Journal of International Society of Preventive and Community Dentistry

: 2020  |  Volume : 10  |  Issue : 6  |  Page : 771--778

Clinical quantitative antibacterial potency of garlic-lemon against sodium hypochlorite in infected root canals: A double-blinded, randomized, controlled clinical trial

Riluwan Siddique, Manish Ranjan, Jerry Jose, Ankita Srivastav, Rajamohan Rajakeerthi, Ajith Kamath 
 Department of Conservative Dentistry and Endodontics, Saveetha Dental College, Saveetha Institute of Medical and Technical Sciences, Chennai, Tamil Nadu, India

Correspondence Address:
Dr. Riluwan Siddique
Department of Conservative Dentistry and Endodontics, Saveetha Dental College, Saveetha Institute of Medical and Technical Sciences, 162, Poonamallee High Road, Chennai 600077, Tamil Nadu.


Introduction: Sodium hypochlorite for endodontic treatment has been shown to exhibit significant antimicrobial properties, with adverse effects such as sodium hypochlorite accidents. Natural irrigants have shown significant antimicrobial action and the added advantage of being biocompatible. This study proposes an alternative intracanal irrigant made from Garlic-Lemon (Ga-Li) extract. Aim: To evaluate the antimicrobial action of 1.8% Garlic-Lemon (Ga-Li) mixture in contrast to 3% sodium hypochlorite in a tooth diagnosed with asymptomatic apical periodontitis. Materials and Methods: Thirty patients were randomly allocated into two groups: Group A, 3% sodium hypochlorite and Group B, 1.8% Garlic-Lemon. Single- or multirooted teeth root canals were instrumented and prepared by using ProTaper Gold. Root canal samples were taken both pre- and postinstrumentation. These samples were subjected to DNA extraction, amplification, and quantification by using a real-time polymerase chain reaction (qPCR). Results: Samples before preparation (S1) were tested positive for microbial presence, with mean numbers of 7.0 ×107 and 12.4 ×107 bacterial cells for the sodium hypochlorite and Garlic-Lemon groups, respectively. Postpreparation (S2), in sodium hypochlorite and Garlic-Lemon groups, bacterial counts were still present with mean counts seen at 27.4 ×105 and 7.7 ×105 bacterial cells, respectively. Intergroup comparison resulted in a statistically insignificant difference (P > 0.05). Conclusion: Garlic-Lemon has shown microbial load reduction that is as effective as sodium hypochlorite, with the highest mean bacterial reduction percentage. The results of the present randomized, controlled clinical trial suggest that Garlic-Lemon is a potential new alternative as an endodontic irrigant.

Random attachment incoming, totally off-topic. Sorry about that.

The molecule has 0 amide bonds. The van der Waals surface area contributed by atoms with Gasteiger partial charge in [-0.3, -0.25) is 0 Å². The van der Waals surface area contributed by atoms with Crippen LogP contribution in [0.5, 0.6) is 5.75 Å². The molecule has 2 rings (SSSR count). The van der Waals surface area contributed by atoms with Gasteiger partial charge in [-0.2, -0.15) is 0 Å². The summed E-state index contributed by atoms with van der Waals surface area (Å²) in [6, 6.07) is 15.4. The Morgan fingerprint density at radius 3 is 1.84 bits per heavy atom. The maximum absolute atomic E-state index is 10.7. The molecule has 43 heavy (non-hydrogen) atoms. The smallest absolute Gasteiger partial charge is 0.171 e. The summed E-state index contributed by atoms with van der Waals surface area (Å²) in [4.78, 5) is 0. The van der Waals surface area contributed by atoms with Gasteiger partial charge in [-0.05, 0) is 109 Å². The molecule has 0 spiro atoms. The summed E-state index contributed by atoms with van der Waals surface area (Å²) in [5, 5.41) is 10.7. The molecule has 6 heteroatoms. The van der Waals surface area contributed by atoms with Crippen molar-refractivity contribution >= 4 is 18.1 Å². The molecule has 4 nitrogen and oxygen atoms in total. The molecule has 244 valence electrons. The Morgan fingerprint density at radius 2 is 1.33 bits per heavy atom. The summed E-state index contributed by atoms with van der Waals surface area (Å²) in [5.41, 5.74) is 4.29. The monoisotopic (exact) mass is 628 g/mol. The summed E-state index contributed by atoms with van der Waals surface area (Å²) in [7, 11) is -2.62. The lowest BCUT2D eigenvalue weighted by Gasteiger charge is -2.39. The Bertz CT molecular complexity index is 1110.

How to cite this article:
Siddique R, Ranjan M, Jose J, Srivastav A, Rajakeerthi R, Kamath A. Clinical quantitative antibacterial potency of garlic-lemon against sodium hypochlorite in infected root canals: A double-blinded, randomized, controlled clinical trial.J Int Soc Prevent Communit Dent 2020;10:771-778

How to cite this URL:
Siddique R, Ranjan M, Jose J, Srivastav A, Rajakeerthi R, Kamath A. Clinical quantitative antibacterial potency of garlic-lemon against sodium hypochlorite in infected root canals: A double-blinded, randomized, controlled clinical trial. J Int Soc Prevent Communit Dent [serial online] 2020 [cited 2023 Jan 30 ];10:771-778
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Full Text


The aim of endodontic treatment in teeth with infected root canals with apical periodontitis is to promote optimal reduction of bacterial load.[1] Lipopolysaccharides (LPS) are the most important by-products present on the outer layer of gram-negative bacterial species. Root canal infections are polymicrobial, where the most frequently noted bacteria in teeth diagnosed with asymptomatic apical periodontitis include Porphyromonas endodontalis, Dialister invisus, Olsenella uli, and Fusobacterium nucleatum.[2] Mechanical instrumentation for these case scenarios is shown to be insufficient to remove bacteria due to the complexity of root canal morphology. Therefore, cleaning of the root canal system plays a crucial role in the success of endodontic treatment, which is achieved by using various chemo-mechanical preparation and irrigation methods.

According to Zehnder, an ideal root canal irrigant should exhibit adequate antimicrobial action, be nontoxic to the body, exert the least cytotoxic effect on tissues with the ability to dissolve necrotic pulp tissue, as well as inactivate endotoxins while also facilitating smear layer removal.[3] Many irrigants have been investigated till date by various authors, with none having to fulfill all the criteria mentioned earlier.

Sodium hypochlorite (NaOCl) is widely used in endodontics as an irrigating solution due to its antimicrobial action as well as tissue-dissolving property.[4] However, the adjuvant use of secondary irrigating solutions is deemed essential for effective removal of the smear layer since NaOCl is shown to be effective only against organic tissues and microbes.[5] The drawbacks of the usage of sodium hypochlorite are numerous, such as unpleasant taste, cytotoxicity, and sodium hypochlorite accident. A sodium hypochlorite accident occurs when it extrudes beyond the apex or by an accidental injection that is shown to exhibit adverse reactions such as tissue necrosis. However, the incidence of this occurrence can be reduced by using side-vented needles, passively fitting the needle in the root canal and injecting the irrigants at a gentle flow rate.

In an in vitro study, it was found that both fresh and ethanolic extracts of Garlic-Lemon exerted better antimicrobial efficacy in comparison to sodium hypochlorite.[6] The presence of citric acid has shown a remarkable effect in aiding in the penetration of irrigants into dentinal tubules and, in turn, providing optimal disinfection of the complex canal anatomy.

This study aims at conducting a Randomized Clinical Trial (RCT) to evaluate the antimicrobial action of both Garlic-Lemon (Ga-Li) and sodium hypochlorite (NaOCl) in teeth diagnosed with asymptomatic apical periodontitis.

 Materials and Methods

This study followed the revised guidelines of the Consolidated Standards of Reporting Trials Statement.[7]

Study design